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Catholic/Christian Evangelical Relationship difficulty or just differences-advice please?(54 Posts)
This is my first time on here. As a man, I would welcome some sound advice from the woman's point of view. Its Saturday night. My partner P has just stormed out on me because I didn't want to go out with her to a church service, which she just informed me was very special to her. She said we dont get many Saturday nights together (which is true because I work night shifts), and she also said that I have turned my back on God as well. I said don't you think that's being over dramatic?
She left the house. As well as being a strong believer, she is a street pastor on Saturday nights once a month, so he went out to do her ministry helping the homeless etc.
I myself am a bit more introverted than she is, and I am not keen on going to church events on a Saturday night. I said I didn't feel like going and that it wasn't my thing-it was some kind of church social he had been looking forward to ("it was on my heart" she said-I didn't know...she ws trying to pressure me into going with her-I know she doesn't like going alone to these things-but then we do come from different church backgrounds...I do go along to her church occasionall-but not recently as it is not my thing-she is Evangelical Christian, and I am Catholic.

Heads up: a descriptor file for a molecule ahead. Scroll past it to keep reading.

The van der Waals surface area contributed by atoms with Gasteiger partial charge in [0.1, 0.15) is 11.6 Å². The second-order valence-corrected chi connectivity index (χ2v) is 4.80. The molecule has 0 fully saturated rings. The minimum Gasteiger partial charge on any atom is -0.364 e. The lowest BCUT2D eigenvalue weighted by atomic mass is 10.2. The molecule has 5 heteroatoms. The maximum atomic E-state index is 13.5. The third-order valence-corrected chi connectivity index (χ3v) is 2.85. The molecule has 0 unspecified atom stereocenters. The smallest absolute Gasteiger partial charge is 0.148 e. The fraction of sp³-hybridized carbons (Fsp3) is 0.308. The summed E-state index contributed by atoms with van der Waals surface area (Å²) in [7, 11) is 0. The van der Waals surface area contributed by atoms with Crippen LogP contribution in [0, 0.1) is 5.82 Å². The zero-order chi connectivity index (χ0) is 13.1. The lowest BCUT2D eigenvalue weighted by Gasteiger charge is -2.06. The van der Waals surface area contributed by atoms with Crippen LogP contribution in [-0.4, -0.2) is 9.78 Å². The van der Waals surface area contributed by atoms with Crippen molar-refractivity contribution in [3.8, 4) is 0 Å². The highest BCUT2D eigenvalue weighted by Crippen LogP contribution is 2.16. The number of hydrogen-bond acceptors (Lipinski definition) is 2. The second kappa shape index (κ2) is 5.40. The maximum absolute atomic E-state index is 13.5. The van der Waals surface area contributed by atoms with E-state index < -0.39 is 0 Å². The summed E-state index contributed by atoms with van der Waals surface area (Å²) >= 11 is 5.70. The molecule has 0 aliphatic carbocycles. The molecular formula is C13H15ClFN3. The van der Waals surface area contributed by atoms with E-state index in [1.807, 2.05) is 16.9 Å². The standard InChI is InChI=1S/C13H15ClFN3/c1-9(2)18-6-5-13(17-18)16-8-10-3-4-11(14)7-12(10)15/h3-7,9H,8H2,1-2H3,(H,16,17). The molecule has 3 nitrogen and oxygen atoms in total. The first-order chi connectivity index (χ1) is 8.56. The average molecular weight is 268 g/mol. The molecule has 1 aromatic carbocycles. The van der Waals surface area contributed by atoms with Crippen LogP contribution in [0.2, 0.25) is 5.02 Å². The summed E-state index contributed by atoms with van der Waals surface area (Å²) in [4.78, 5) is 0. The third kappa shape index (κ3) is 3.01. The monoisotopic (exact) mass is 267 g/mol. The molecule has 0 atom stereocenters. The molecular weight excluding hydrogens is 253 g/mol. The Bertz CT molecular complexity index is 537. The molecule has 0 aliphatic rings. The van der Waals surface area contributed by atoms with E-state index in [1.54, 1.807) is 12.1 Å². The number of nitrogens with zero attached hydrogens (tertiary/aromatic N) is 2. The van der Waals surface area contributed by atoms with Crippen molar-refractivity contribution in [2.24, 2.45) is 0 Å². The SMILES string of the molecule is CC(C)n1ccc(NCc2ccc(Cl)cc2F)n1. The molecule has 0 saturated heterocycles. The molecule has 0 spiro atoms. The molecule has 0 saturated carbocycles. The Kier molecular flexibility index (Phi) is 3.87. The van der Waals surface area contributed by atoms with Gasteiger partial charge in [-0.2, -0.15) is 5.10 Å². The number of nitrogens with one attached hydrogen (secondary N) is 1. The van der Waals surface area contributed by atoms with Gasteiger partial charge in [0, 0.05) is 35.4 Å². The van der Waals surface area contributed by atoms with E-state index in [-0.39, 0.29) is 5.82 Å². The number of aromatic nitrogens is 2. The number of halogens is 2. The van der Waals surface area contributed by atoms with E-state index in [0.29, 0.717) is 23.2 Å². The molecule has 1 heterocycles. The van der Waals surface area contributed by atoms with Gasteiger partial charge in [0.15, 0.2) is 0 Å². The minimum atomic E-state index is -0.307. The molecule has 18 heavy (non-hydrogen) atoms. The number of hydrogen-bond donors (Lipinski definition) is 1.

P and I have been living together for only 9 months, we are supposed to be a mature couple...I know you are going to say talk to her... I am sorry I have disappointed her, hopefully she will get over it...I don't think it is true that I have turned away from God though...I'm just not too keen on Evangelical Christian versions. How should I apologise? Any thoughts welcome. Thanks.
You should have freedom to go or not go whatever suits yourself as long as you hadn't promised. I go to church but no way is it on to do big drama about someone else going or not. It's like going anywhere it's your own choice . She sounds a bit overdramatic to say the least
Agree to disagree. You are both entitled to your own beliefs without pressuring each other. If she can't respect your decision(or you hers), you may need to consider if you have a future together.
Thanks...no I hadn't promised...I'd been saying it wasn't my thing.